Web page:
If Great Barrier Reef crisis is a win, what does losing look like to Australia’s Environment Minister?

A Giant Sea Turtle in the Great Barrier Reef (Image Credit: Supplied).

THE Great Barrier Reef has again narrowly avoided an ‘in danger’ listing at the World Heritage Committee in Poland overnight, July 5.

Australia’s Environment Minister, Josh Freydenberg, has described the decision as “a big win for Australia and a big win for the Turnbull Government”, although nothing could be further from the truth.

Dr Lissa Schindler, from the Australian Marine Conservation Society, asked: “What sort of a government celebrates the loss of half of the corals on our World Heritage Great Barrier Reef, and calls that a win?

“Half of the corals in our Great Barrier Reef have died in the last two years from unprecedented severe mass coral bleaching. Many scientists believe it will never be the same again.

“Despite what the government is saying, the Reef remains on the watch list for an in danger listing,” she said.

The committee expressed its concern with the slow progress on some aspects of the Reef 2050 Plan and noted its failure to address climate change – the greatest threat to our coral reefs.

“Climate change, driven mainly by the burning of fossil fuels such as coal and gas, is the single biggest threat to our Great Barrier Reef and all the world’s coral reefs,” Dr Schindler added.

“The Committee has ‘noted with serious concern’ the coral bleaching and mortality that occurred in 2016 and 2017 and is expected to hand down a decision on Monday expressing utmost concern about serious impacts from coral bleaching on World Heritage Coral Reefs, and to emphasise the dire need for State Parties to meet their commitments under the Paris Agreement,” she said.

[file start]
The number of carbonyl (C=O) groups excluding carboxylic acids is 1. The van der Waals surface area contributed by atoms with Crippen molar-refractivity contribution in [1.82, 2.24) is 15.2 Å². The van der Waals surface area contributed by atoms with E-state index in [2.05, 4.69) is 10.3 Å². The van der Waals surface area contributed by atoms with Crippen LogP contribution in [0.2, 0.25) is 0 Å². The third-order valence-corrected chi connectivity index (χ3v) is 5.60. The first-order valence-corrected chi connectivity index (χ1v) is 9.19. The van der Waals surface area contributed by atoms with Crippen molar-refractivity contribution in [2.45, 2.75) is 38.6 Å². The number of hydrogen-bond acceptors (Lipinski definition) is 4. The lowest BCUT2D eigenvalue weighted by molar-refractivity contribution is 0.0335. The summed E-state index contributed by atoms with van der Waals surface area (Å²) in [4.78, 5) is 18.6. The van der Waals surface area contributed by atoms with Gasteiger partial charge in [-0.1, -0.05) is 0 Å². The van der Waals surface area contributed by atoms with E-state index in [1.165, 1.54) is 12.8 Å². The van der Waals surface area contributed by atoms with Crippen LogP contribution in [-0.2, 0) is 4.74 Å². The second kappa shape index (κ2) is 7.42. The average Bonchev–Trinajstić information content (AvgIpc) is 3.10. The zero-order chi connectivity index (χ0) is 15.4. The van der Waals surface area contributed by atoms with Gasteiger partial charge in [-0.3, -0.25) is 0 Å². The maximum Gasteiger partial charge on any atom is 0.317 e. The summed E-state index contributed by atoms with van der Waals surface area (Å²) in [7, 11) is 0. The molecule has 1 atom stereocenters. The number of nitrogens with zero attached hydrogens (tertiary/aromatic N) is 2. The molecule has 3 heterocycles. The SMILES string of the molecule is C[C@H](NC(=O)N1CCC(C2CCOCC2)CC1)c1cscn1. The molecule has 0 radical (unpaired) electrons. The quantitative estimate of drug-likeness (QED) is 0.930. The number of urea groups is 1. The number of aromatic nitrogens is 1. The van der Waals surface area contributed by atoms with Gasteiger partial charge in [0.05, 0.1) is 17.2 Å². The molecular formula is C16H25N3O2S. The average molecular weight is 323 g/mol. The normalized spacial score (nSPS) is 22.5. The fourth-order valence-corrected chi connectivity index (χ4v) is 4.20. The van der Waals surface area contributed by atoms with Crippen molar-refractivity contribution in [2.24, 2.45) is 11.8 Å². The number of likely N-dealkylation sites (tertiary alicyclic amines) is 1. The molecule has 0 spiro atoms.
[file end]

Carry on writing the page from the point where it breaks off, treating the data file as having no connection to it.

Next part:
“If all countries make the same level of effort as Australia in reducing emissions, global temperature will rise by 3 to 4 degrees by the end of the century. This would kill all the reef corals worldwide.

“Our government should be ashamed. It should be doing everything in its power to address this national disaster, but is instead fast-tracking one of the world’s largest coal mines and propping up dirty old fossil fuels. The world’s nations are embracing the clean energy economy and moving rapidly towards a renewable energy future,” Dr Schindler said.

Australia has abundant clean cheap renewable energy sources. We must invest in a rapid transition to renewables to preserve our precious Great Barrier Reef and the 64,000 tourism jobs that depend on it.